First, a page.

My name is Tim Bratcher, and I was born in Lousiville, Kentucky, in 1966. My mother's side of the family comes, most recently, from Edmonson County, Kentucky, and my father's side from Grayson County, Kentucky.

My last grandparent passed away in 2005, and it wasn't long after that I realized how much more I had lost than I initially thought. My Grandma Bratcher was a wealth of family history data, but I never had the foresight to sit down with her and get it all down. I am trying not to make the same mistake with my parents, and over the last five years or so, I've dragged ma and pa to more cemeteries, courthouses, and homes of distant relatives than I'd care to admit.

But it's been worth it.

I've uncovered so many interesting things about my family and our collective history, and I've become closer to my mom and dad than ever before. I believe it's theraputic for them to wax nostaligic about their lives and there's some comfort in knowing that someone has bothered to write everything down.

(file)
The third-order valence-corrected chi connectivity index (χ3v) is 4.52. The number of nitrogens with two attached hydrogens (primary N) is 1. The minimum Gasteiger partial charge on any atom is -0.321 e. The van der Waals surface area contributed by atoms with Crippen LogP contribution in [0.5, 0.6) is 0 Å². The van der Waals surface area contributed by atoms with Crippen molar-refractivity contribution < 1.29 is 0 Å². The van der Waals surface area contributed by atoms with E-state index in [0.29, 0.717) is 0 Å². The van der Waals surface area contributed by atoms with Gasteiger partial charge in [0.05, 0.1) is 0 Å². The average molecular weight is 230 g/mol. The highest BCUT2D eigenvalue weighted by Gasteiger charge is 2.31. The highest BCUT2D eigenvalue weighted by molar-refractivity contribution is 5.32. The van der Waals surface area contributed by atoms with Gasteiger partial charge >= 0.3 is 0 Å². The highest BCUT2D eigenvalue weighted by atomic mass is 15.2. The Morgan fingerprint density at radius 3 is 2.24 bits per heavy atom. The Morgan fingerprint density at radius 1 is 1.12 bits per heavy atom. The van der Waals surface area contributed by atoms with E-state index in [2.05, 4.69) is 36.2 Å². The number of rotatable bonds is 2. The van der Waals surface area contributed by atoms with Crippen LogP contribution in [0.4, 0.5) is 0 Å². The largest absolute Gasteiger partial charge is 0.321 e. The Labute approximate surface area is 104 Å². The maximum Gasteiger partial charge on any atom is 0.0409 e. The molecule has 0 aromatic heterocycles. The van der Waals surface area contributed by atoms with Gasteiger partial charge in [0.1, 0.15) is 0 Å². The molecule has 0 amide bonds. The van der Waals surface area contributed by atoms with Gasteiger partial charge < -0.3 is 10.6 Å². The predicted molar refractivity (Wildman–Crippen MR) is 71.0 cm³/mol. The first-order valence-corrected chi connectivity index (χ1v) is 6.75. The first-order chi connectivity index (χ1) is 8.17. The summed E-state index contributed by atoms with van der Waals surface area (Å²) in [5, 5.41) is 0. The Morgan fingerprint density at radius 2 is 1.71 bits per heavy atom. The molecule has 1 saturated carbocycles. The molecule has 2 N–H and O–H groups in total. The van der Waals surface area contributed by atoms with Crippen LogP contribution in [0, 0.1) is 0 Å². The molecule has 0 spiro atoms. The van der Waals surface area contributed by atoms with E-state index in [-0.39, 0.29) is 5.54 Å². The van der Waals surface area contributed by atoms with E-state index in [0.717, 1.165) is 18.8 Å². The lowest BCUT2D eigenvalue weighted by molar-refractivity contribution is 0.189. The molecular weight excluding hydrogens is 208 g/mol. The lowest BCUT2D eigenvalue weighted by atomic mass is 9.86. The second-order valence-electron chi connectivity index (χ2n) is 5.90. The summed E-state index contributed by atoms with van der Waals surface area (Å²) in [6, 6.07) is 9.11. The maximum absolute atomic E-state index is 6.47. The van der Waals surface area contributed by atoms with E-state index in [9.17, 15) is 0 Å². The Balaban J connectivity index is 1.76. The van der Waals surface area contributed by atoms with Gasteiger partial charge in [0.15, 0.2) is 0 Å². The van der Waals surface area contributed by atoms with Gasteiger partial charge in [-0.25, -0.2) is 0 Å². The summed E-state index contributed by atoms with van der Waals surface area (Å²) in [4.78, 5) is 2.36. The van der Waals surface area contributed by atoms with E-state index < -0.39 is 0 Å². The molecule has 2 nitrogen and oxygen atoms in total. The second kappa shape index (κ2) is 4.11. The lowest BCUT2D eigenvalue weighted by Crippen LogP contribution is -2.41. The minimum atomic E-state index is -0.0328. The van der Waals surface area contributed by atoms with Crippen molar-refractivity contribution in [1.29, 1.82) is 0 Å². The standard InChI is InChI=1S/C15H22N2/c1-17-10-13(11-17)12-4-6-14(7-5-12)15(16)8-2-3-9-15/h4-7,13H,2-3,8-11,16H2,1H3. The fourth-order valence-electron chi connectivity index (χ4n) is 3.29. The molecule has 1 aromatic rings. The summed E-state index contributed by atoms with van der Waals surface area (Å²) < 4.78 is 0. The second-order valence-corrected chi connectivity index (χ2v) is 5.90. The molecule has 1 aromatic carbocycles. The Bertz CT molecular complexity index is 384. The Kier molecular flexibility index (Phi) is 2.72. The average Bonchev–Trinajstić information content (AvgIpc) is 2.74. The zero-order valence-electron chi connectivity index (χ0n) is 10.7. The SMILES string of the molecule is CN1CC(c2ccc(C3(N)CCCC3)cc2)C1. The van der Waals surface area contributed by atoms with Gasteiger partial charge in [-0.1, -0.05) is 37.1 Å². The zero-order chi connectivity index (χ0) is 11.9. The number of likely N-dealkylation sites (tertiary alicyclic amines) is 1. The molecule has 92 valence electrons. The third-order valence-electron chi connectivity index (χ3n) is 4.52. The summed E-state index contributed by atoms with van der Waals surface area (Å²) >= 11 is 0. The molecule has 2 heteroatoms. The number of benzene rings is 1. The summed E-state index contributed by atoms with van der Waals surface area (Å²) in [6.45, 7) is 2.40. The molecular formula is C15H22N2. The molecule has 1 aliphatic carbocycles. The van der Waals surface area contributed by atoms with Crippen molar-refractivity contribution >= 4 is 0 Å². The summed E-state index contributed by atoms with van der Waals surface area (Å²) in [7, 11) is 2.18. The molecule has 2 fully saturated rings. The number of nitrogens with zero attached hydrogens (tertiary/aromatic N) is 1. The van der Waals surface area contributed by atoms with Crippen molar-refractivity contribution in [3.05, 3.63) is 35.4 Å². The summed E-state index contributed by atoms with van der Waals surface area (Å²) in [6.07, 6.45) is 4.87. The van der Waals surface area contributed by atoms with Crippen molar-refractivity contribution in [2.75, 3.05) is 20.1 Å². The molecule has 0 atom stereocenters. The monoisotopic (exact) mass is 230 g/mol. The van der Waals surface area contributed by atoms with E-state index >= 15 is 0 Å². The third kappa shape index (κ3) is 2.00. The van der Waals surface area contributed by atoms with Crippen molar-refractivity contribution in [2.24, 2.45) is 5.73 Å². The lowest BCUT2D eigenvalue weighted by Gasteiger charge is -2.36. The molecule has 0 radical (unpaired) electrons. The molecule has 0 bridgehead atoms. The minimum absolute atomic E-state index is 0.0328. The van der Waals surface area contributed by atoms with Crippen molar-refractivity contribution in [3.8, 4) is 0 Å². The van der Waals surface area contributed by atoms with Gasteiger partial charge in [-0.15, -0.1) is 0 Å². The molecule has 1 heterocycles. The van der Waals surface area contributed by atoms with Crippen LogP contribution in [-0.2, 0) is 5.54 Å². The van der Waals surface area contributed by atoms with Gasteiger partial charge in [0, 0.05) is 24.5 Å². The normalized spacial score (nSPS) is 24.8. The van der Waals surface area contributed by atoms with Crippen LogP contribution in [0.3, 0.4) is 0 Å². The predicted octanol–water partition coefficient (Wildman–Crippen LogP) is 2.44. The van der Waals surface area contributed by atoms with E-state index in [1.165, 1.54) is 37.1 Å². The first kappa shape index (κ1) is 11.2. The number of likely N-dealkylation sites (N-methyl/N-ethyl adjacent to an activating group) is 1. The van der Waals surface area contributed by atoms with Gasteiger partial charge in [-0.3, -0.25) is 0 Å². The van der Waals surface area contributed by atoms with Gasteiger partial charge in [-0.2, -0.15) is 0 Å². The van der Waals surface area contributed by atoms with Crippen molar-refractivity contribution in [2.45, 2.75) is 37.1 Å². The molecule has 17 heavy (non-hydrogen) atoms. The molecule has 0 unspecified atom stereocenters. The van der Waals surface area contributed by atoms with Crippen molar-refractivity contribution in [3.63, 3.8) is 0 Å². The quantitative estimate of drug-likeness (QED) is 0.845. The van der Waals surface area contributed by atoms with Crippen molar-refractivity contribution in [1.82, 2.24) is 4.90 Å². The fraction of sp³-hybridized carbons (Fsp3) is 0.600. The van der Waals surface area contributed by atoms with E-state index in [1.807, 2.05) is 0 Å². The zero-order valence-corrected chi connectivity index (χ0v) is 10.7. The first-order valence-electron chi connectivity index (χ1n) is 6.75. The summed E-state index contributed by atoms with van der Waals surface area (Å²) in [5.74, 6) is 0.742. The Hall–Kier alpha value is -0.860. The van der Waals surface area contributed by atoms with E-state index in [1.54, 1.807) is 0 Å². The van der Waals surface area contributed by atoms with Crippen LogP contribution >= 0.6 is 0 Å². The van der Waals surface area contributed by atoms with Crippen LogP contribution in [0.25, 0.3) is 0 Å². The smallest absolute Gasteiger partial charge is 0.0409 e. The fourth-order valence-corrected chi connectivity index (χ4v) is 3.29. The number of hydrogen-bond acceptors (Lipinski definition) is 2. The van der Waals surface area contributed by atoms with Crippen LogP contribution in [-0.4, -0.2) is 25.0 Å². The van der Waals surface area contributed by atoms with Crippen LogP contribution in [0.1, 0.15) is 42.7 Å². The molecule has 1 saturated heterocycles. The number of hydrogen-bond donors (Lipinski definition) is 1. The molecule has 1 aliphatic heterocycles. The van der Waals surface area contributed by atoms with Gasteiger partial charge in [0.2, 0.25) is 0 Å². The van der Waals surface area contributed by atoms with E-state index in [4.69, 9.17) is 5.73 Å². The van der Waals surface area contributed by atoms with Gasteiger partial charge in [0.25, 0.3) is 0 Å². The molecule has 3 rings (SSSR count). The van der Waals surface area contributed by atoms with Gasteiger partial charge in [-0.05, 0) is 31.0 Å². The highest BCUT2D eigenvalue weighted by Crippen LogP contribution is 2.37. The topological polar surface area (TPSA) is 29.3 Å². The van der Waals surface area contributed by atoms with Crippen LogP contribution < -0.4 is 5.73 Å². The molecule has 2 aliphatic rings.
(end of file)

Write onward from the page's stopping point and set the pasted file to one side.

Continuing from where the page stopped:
Originally, I thought of using a retail software product to record my family history research, but I didn't care for the idea that my data would be in a format that the software developer controlled. I also thought about putting a page together for each of my ancestors, but I realized rather quickly that the burden of doing so would be enormous.

The only solution was to build my own database, which I did with Microsoft Access. After I had a healthy bit of data, I began to research how to put that data on the web. Active Server Pages (or ASP) was the clear solution, so I set out to teach myself how to program in that language.

Everything on my website, I programmed myself. It still has some kinks in it, and it still loads rather slowly, but I believe the results are pretty decent, all things considered.

Perhaps the most important part about getting my data on-line is that the data is recorded in Google and other search sites, and, as a result, I get emails quite frequently from distant relatives scattered across the world.

My research methods are rather old school. I use ancestry.com for most of the information, but I also get out on the road whenever I can to interview people, scan photos, and find cemeteries. The vast majority of the images I on this site are low-resolution. I have much higher-resolution photos on my computer--trying to safeguard them and share them with everyone.

I hope you enjoy it, and please do drop me a line to say hello.